> I agree it falls into the mediator category. But it if falls into RFC 5321
> gateway category, it ends up dragging almost everything else in there
> with it.
> And we're left with a document that goes to enormous trouble to specify
> behavior something that for all intents and purposes doesn't exist.
Ned, with all due respect, uou repeated this a few times and was going
to leave it alone, but it appears that is being used as premise for
Lets not confuse Gateways as being just some heterogeneous network
transition point with two way transformations.
That's exacly what I'm opposed to doing.
A gate would generally be just the final destination to a backend
Actually, that's quite different from RFC 5321's defnition, which talks about
gateway being a component between transport environments.
It could be hosting in passthru fashion (old) or
presenting it for users (active) - s system that has the fundamental
components for electronic messages:
The backend could be a common framework for a myriad of networks.
This is different from a SMTP relay which is homogeneous - the same
The definition of gateway in RFC 5421 doesn't mention different networks. Only
tranport environments. And in practice true gateways, such as SMTP/MIME to
X.400, often operate entirely on a single network.
I guess, we can have a RELAY-GATE if you consider that the backend
could be hosting and storing the reformatted passthru mail.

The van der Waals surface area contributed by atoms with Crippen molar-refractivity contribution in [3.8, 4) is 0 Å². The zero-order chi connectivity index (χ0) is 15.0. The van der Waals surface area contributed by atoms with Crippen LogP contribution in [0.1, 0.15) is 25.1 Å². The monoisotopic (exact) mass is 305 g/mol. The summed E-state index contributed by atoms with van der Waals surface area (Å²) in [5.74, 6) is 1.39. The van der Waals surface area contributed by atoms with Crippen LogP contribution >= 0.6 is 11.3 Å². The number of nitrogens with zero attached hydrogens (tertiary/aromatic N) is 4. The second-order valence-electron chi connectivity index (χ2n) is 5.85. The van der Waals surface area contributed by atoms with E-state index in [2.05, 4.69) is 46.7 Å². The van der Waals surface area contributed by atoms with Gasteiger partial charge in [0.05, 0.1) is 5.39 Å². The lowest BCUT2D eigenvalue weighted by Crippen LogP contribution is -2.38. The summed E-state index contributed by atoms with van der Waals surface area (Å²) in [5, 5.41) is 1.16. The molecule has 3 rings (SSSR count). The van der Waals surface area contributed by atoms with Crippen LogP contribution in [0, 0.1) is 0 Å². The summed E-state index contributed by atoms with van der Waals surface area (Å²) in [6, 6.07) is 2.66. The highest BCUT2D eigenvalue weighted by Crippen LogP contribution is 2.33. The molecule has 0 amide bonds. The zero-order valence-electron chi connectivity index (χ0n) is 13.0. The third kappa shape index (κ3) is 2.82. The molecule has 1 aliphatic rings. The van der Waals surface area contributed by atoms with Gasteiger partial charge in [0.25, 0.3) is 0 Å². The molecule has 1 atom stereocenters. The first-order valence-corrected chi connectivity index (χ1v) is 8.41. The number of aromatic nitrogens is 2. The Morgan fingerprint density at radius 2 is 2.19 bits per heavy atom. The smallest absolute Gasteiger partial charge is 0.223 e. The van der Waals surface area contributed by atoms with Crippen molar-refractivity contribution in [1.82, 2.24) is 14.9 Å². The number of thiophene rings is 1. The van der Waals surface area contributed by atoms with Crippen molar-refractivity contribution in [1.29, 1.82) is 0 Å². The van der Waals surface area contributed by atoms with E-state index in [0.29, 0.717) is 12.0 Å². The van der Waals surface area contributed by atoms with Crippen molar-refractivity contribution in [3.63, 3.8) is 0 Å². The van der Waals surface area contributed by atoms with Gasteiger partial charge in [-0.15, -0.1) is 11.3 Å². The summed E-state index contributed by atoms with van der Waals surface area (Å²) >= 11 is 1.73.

That is whats "old" and what still remains is that the storage is
available for reader as well.
We still have customers that can read the mail online, but they can
also be "small point", they can QWK, FIDONET into our backend servers
to pick up/sent mail gated from 2822 based networks.
To suggest this is all intents and purposes doesn't exist, well, its
not only untrue but we are seeing a "rebirth" of different and
traditional networking methods. e.g.; to lower the footprint for
small-device communications, to purify mail, to reformat into other
I'm suggesting no such thing. What I am saying is that if every time we come
across something a relay does that doesn't jibe with RFC 5321's relay
restrictions, instead of bringing RFC 5321 into line with reality, we instead
say, "Oh, that's not a relay, it's a gateway, and so rules for relays don't
apply", pretty soon everything will be a gateway and there won't be any relays
left. I don't think that's a desireable outcome.
But that isn't the key point, whether is is or not.
It should not be the premise to eliminate or change a specification
Which nobody is proposing doing. All I'm arguing for is a change to RFC 5321 to
say that the MUST NOT apply semantics to local parts not apply to address